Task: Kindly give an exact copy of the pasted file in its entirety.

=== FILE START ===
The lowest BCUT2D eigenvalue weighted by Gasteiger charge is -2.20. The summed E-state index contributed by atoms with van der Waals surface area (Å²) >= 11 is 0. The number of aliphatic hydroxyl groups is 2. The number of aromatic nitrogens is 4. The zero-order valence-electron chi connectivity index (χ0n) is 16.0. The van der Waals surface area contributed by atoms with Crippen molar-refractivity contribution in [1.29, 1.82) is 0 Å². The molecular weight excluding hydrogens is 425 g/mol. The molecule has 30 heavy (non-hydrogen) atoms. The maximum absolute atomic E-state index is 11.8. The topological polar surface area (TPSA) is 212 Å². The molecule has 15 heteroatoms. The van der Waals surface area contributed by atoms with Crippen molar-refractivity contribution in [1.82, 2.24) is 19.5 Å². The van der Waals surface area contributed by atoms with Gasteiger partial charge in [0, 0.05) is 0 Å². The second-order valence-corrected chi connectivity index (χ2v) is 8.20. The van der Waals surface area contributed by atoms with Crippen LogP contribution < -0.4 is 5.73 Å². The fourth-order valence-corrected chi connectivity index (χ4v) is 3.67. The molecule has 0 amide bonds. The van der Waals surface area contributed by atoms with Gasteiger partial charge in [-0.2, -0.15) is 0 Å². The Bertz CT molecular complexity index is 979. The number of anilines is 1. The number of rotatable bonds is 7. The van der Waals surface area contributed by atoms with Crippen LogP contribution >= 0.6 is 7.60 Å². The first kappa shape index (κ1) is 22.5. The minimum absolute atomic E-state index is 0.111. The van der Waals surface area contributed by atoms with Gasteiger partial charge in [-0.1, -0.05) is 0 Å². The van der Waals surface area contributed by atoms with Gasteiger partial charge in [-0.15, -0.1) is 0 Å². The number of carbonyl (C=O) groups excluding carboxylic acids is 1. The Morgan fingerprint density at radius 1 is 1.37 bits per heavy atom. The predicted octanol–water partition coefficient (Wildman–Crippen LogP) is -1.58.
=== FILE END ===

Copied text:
The lowest BCUT2D eigenvalue weighted by Gasteiger charge is -2.20. The summed E-state index contributed by atoms with van der Waals surface area (Å²) >= 11 is 0. The number of aliphatic hydroxyl groups is 2. The number of aromatic nitrogens is 4. The zero-order valence-electron chi connectivity index (χ0n) is 16.0. The van der Waals surface area contributed by atoms with Crippen molar-refractivity contribution in [1.29, 1.82) is 0 Å². The molecular weight excluding hydrogens is 425 g/mol. The molecule has 30 heavy (non-hydrogen) atoms. The maximum absolute atomic E-state index is 11.8. The topological polar surface area (TPSA) is 212 Å². The molecule has 15 heteroatoms. The van der Waals surface area contributed by atoms with Crippen molar-refractivity contribution in [1.82, 2.24) is 19.5 Å². The van der Waals surface area contributed by atoms with Gasteiger partial charge in [0, 0.05) is 0 Å². The second-order valence-corrected chi connectivity index (χ2v) is 8.20. The van der Waals surface area contributed by atoms with Crippen LogP contribution < -0.4 is 5.73 Å². The fourth-order valence-corrected chi connectivity index (χ4v) is 3.67. The molecule has 0 amide bonds. The van der Waals surface area contributed by atoms with Gasteiger partial charge in [-0.2, -0.15) is 0 Å². The Bertz CT molecular complexity index is 979. The number of anilines is 1. The number of rotatable bonds is 7. The van der Waals surface area contributed by atoms with Crippen LogP contribution >= 0.6 is 7.60 Å². The first kappa shape index (κ1) is 22.5. The minimum absolute atomic E-state index is 0.111. The van der Waals surface area contributed by atoms with Gasteiger partial charge in [-0.1, -0.05) is 0 Å². The van der Waals surface area contributed by atoms with Gasteiger partial charge in [-0.15, -0.1) is 0 Å². The number of carbonyl (C=O) groups excluding carboxylic acids is 1. The Morgan fingerprint density at radius 1 is 1.37 bits per heavy atom. The predicted octanol–water partition coefficient (Wildman–Crippen LogP) is -1.58.